The Mobile Convention Center ballroom was engulfed in debate. At issue was resolution ES 103A, a bill dealing with climate change that, among other things, would place a tariff on the United States and other countries that are not taking sufficient measures to address it.
“This provides economic incentive, which is something rarely seen in the United Nations, making it actually one of the only effectual bills in this section,” said a delegate representing Russia.
A delegate representing Liberia took issue, however, during her time at the microphone.
“Liberia understands the issues associated with climate change, but we do not support 103A because it places a tariff on the United States, our main trading partner,” she said. “I understand that you guys would like to solve climate change, but by placing an economic block on the United States, it negatively affects the economy of my country.”
These delegates and more than 400 other students from 10 high schools in Mobile and Baldwin counties debated a wide range of issues while learning how the United Nations operates by taking part in Davidson’s Invitational Model United Nations this week at the Mobile Convention Center.
The program, which has been hosted by Davidson for the past 41 years, emulates the process and goals of the actual United Nations in New York, which provides an international forum for delegates to communicate and cooperate within a diplomatic setting.
“It gives students an opportunity to explore other perspectives,” Davidson senior Nolan Lenard said of DIMUN. “All the countries draft resolutions to try to change something for the better on topics like climate change. It is very intricate and involved, the parliamentary procedure.”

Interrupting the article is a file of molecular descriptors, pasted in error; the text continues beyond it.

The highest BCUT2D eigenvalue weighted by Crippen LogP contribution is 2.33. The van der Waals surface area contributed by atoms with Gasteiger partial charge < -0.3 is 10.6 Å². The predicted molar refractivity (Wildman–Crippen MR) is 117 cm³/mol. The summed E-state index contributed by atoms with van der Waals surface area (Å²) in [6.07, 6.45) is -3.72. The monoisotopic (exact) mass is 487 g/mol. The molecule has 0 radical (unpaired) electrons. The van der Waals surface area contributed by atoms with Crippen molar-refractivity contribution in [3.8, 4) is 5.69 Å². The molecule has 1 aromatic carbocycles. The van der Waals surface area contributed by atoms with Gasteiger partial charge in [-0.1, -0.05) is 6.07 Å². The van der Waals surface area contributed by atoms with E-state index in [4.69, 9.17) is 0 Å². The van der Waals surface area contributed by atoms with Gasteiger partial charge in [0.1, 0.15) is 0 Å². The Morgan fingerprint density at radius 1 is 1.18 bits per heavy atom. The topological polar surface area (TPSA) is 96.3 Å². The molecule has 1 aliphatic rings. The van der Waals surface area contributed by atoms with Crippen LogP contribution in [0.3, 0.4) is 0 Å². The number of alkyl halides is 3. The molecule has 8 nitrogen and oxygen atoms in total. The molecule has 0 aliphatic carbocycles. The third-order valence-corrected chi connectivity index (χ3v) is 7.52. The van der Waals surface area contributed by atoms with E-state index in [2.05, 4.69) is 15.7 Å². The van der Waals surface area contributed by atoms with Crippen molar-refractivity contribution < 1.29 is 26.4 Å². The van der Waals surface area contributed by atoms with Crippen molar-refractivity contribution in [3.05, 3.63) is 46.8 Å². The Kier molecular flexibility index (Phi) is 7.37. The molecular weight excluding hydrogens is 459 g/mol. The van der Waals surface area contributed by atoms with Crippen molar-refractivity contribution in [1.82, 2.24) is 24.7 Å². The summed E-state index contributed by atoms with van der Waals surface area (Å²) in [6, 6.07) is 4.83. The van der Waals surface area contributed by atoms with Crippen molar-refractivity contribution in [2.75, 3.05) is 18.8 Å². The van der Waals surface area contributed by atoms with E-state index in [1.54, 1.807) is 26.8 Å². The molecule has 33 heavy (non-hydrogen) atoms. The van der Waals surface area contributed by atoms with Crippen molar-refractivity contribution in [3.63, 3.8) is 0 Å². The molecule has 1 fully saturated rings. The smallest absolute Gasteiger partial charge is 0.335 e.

With students representing more than 100 countries in a program designed to operate like the real UN, DIMUN teaches students to respect each other and value international diversity. Students discuss global problems and propose solutions in a structure that encourages debate. Students take time before the event to craft proposals, which are debated and culled during committee meetings on the first day of the event. Those proposals selected to be put forward are then debated and put up for a vote in the general assembly, where all the delegates meet as one body.
Some of the proposal topics addressed by students this year included terrorism, refugees, infectious diseases, women’s rights and the Syrian conflict. Joining Davidson students in this year’s event were students from Murphy, Baker, Mary Montgomery, Alma Bryant and several private schools and Baldwin County schools.
“It really gives all the students, including myself, an opportunity to feel more involved in something a lot bigger than us, a lot bigger than the daily life of a teenager,” said Davidson senior Abbigail Madden. “You can feel like you’re contributing and giving back to something, even if it is just a mock situation.”
Davidson students created DIMUN in 1977 as a class project, beginning with a handful of students and a few empty classrooms.
“The great thing about it is that while Davidson hosts it and we run it, all the schools merge together and we really work as one big group – Baldwin and Mobile counties, public and private schools,” said Davidson social studies teacher and DIMUN sponsor Ginger Golson. “It’s a great program that we host every year.”